Hősök tere (Hungarian pronunciation: [ˈhøːʃøk ˈtɛrɛ]; meaning “Heroes’ Square” in Hungarian) is one of the major squares of Budapest, Hungary, rich with historic and political connotations. Its iconic statue complex, the Millennium Memorial, was completed in 1900, the square was named “Heroes’ Square” in 1929. It lies at the end of Andrássy Avenue (with which it comprises part of an extensive World Heritage site), next to City Park.
Hősök tere is surrounded by two important buildings, Museum of Fine Arts on the left and Palace of Art (or more accurately Hall of Art) on the right. On the other side it faces Andrássy Avenuewhich has two buildings looking at the square — one is residential and the other one is the embassy of Serbia (former Yugoslavian embassy where Imre Nagy secured sanctuary in 1956).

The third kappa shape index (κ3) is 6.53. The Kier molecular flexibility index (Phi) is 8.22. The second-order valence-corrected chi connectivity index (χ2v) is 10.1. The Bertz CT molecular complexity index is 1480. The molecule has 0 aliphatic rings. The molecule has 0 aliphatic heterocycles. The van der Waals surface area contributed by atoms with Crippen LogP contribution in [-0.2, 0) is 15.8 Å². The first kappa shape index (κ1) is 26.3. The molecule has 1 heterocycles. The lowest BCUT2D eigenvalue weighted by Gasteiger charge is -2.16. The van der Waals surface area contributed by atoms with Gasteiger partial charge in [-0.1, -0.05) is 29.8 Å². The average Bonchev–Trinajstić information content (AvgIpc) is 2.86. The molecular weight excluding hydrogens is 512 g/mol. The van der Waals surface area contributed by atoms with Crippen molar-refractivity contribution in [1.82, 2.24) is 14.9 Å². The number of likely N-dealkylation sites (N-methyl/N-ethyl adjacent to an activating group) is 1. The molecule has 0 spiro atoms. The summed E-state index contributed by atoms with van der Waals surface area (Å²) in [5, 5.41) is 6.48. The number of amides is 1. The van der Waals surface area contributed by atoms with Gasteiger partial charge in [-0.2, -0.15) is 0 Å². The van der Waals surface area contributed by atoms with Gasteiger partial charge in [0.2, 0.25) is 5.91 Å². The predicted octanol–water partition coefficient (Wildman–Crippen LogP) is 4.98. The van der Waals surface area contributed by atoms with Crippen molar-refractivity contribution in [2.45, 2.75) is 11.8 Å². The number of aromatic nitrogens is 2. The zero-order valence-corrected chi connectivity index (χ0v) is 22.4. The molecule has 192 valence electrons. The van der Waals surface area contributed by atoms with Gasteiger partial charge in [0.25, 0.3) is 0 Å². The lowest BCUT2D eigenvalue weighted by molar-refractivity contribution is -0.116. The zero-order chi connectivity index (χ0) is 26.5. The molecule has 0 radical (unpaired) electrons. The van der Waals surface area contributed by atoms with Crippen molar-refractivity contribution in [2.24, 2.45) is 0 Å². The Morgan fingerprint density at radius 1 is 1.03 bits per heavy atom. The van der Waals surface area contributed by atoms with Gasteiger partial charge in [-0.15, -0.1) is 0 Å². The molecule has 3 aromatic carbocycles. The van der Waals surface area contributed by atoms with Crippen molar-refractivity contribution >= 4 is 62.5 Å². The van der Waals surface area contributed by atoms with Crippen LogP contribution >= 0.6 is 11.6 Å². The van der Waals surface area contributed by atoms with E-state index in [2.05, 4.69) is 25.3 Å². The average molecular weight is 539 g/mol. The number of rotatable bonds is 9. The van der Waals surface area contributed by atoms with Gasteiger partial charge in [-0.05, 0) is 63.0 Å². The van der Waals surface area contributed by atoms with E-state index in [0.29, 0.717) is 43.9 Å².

The central site of the hero’s square, as well as a landmark of Budapest, is the Millennium Memorial (also known as Millennium Monument or Millenary Monument) with statues of the leaders of the seven tribes that founded Hungary in the 9th century and other outstanding figures of Hungarian history (see below). The construction of the memorial was started when the one thousandth anniversary was celebrated (in 1896), but it was finished only in 1900 and the square got its name then.
When the monument was originally constructed, Hungary was a part of the Austro-Hungarian Empire and thus the last five spaces for statues on the left of the colonnade were reserved for members of the ruling Habsburg dynasty. From left to right these were: Ferdinand I (relief: Defense of the Castle at Eger); Leopold I (relief: Eugene of Savoy defeats the Turks at Zenta), Charles III, Maria Theresa (relief: The Hungarian Diet votes support “vitam et sanguinem”) and Franz Joseph (relief: Franz Joseph crowned by Gyula Andrássy) The monument was damaged in World War II and when it was rebuilt the Habsburgs were replaced by the current figures.